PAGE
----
This is the most popular place in the high Arctic to travel by ship in the search for polar bears. Indeed, this is the only place in the North where white bears are not killed either for cultural reasons, for trophy hunting or by poachers. The place is quite “small”, in comparison with others in the Arctic, and taking a journey around the archipelago can be quick, if necessary. As these trips are expensive, this is a way for the companies to decrease their prices: a 6 days trip will definitely be much cheaper than a 12 days trip, however, I recommend staying 9 to 10 days or longer. You will have much more time to enjoy the outdoors, to get memorable wildlife encounters, and you will not have the rushed feeling of being run from one place to another. In my opinion, 10 days is the minimum time you should spend to have an idea of what the archipelago has to offer.

Svalbard is administrated by Norway. You land on the biggest island, Spitsberg, at the only town and capital of the place: Longyearbyen (the city of Longyear). It’s a place quite far North: 79°N latitude. In the winter time, the islands are known for receiving groups to observe aurora borealis. Then, from March to May, when the sun comes back after the long period of darkness: the season for dog sledging, snow-mobiling and skiing starts. In summer time, when the snow melts and the fjord empty themselves from sea ice, ships can navigate around and they all depart from the unique town Longyearbyen. The summer season for expedition vessels nowadays start from mid-May to the beginning of September.

These are three GPS tracks of trips I led around Svalbard (green, orange and light blue). Just to show you how different the route can be, depending on the wildlife, weather and ice conditions.

The North East coast of Greenland

I like the North-East coast of Greenland a lot! It is a very remote area, not very well known. You do not find a lot of offers to travel that far, fortunately! Yes, fortunately, because we can still experience complete solitude, and this deserves a lot of interest!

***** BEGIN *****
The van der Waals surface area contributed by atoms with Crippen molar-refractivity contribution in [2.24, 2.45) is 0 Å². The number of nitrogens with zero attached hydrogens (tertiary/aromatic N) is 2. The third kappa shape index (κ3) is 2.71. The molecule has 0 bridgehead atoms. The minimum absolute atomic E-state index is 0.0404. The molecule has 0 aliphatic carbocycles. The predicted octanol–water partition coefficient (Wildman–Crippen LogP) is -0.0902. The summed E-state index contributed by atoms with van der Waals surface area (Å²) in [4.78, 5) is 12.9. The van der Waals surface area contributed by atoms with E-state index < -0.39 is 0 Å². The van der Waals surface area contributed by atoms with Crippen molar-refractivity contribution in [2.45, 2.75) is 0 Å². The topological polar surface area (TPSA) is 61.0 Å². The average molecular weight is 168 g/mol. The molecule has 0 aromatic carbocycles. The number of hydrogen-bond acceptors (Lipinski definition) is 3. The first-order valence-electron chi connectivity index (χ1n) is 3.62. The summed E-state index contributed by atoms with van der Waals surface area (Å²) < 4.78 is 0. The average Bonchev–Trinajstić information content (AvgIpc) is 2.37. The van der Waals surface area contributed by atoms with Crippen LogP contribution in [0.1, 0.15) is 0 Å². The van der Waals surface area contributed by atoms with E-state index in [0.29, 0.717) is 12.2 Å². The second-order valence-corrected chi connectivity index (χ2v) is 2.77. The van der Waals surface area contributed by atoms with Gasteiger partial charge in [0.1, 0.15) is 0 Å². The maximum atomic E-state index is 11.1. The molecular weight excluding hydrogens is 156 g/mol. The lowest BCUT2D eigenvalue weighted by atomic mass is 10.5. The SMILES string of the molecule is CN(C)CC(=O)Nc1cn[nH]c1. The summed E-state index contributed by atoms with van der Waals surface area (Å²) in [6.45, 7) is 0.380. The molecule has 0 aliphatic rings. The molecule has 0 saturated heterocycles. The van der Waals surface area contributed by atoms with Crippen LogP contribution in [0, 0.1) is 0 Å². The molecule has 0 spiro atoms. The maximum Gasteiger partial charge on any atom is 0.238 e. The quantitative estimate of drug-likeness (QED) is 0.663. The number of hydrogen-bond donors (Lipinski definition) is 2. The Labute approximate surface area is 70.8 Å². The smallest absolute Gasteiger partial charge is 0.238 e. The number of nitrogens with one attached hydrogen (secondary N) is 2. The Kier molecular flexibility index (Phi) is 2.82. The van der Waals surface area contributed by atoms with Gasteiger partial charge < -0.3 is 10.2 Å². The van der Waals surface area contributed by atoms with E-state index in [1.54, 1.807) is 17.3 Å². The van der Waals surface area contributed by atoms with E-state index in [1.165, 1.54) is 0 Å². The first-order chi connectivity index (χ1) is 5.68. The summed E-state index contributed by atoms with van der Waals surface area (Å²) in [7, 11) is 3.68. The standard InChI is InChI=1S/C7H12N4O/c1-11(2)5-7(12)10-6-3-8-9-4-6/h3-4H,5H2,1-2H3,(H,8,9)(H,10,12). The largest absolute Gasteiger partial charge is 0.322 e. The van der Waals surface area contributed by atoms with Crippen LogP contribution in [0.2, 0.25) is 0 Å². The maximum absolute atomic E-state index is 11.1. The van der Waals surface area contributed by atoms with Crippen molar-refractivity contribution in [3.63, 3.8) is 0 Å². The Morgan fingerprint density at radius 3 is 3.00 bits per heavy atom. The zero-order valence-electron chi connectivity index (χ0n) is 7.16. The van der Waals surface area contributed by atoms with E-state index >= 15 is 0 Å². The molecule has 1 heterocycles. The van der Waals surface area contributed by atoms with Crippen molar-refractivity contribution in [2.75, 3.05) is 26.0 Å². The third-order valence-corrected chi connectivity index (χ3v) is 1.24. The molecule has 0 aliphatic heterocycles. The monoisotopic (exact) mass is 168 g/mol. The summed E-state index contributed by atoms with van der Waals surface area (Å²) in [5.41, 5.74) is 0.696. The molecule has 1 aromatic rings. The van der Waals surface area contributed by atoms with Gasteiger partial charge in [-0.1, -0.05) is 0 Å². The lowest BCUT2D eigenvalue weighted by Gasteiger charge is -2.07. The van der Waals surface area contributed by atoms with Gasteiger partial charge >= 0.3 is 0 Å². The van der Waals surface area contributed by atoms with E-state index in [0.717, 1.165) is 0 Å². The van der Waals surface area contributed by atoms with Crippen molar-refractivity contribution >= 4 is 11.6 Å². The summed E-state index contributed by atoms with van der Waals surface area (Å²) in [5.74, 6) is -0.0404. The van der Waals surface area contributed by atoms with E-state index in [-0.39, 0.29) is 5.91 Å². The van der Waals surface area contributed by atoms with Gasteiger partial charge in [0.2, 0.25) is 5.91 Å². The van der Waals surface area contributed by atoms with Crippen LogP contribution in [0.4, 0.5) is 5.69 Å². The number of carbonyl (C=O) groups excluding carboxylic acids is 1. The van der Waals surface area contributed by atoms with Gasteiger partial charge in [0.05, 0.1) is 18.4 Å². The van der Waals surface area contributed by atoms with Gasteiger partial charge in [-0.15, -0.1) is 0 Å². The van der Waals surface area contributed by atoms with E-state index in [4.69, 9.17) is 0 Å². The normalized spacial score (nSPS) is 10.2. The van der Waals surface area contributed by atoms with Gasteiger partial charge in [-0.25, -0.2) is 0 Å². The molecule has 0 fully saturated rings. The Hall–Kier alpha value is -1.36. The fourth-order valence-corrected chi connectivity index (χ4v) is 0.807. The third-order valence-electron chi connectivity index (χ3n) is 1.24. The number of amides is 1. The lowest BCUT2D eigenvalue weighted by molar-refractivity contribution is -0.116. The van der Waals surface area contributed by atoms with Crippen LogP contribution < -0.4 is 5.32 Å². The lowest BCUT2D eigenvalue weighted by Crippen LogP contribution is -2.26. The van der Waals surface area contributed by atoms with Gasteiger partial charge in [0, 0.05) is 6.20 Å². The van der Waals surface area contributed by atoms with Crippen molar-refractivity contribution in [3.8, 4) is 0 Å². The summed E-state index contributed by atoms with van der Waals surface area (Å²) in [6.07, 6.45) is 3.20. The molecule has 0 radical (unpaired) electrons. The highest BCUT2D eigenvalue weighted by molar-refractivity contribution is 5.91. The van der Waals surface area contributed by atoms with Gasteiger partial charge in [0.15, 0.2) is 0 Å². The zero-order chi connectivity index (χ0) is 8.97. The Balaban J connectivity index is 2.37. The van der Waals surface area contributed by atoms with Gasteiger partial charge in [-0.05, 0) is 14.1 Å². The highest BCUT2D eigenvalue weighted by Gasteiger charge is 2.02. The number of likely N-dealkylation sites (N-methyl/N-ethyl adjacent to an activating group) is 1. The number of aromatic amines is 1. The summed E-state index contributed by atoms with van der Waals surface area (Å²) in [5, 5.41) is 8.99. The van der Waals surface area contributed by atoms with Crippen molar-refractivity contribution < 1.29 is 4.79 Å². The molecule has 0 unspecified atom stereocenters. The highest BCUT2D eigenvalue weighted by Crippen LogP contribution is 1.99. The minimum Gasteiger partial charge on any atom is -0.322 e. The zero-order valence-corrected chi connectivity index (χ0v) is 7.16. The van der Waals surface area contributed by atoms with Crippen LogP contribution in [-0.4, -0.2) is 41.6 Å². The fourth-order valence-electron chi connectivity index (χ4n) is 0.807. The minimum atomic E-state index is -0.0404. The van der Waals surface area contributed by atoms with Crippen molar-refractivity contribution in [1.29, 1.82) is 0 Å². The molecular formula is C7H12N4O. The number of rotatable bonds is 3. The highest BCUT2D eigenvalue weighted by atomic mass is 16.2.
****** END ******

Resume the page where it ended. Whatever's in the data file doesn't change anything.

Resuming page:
Along the East cost of Greenland, you find two parts: The North and the South. The Northern part includes the North-East Greenland National Park: the largest national park in the world. This is one of my favorite playgrounds to travel to! It is not uncommon to be alone for days, with no sign of other human beings, nor buildings, nor other ships. Scoresbysund is also one of the largest fjord systems on our planet.

South of Scoresbysund along the Blosseville coast you will start to find a few more villages, and it is a lot greener too!

To travel that far you have a few options:

  • by ship: you depart from Longyearbyen in Svalbard and head West. After 1.5 to 2 days at sea you reach Greenland, and then you continue your navigation South along the coast. The journey ends either at one of the harbors in Iceland, or at the airport of Nerlerit Inaat at Constable point. Another option, is to depart from Iceland to reach Greenland and then return back to Iceland. Other trips bring you to Constable Point by return plane from Iceland. My favorite option is of course to depart from Longyearbyen, Svalbard, as this is the best way to explore the northern coasts and to go as far North as you can. The reverse route is also possible. You depart from Iceland, reach Greenland, sail North, and ends in Svalbard.
  • by plane: you take off from Iceland (Reykjavik or Akureyri) and reach one of the airports on the East Coast. These are mostly charter flights. Once at your destination, you need to know what to do! Some airports are close to settlements, others at a distance. And there are no roads to connect the villages. You can only travel from one settlement to another by sea...

Once at your destination, several options are possible. Some organize kayak trips, while others cross the icecap, go hunting & fishing, hike in the nature, organize a photo tour, go dog sledging...

The season to discover the North-East Coast of Greenland by expedition ship is quite short, usually only August through September. July is too early as there is still too much sea ice and it is already very dark in October.

These are two trips I led from Svalbard to Iceland (orange and green). The ice conditions on arrival to Greenland, as well as the weather, determines where my first landfall will be. Usually I try to start as North as I can! Then, the number of days of the trip plays an important role. If the trip is too short in time I cannot stretch our route too much. For that reason, I like longer trips: this gives us more time to explore...

The West coast of Greenland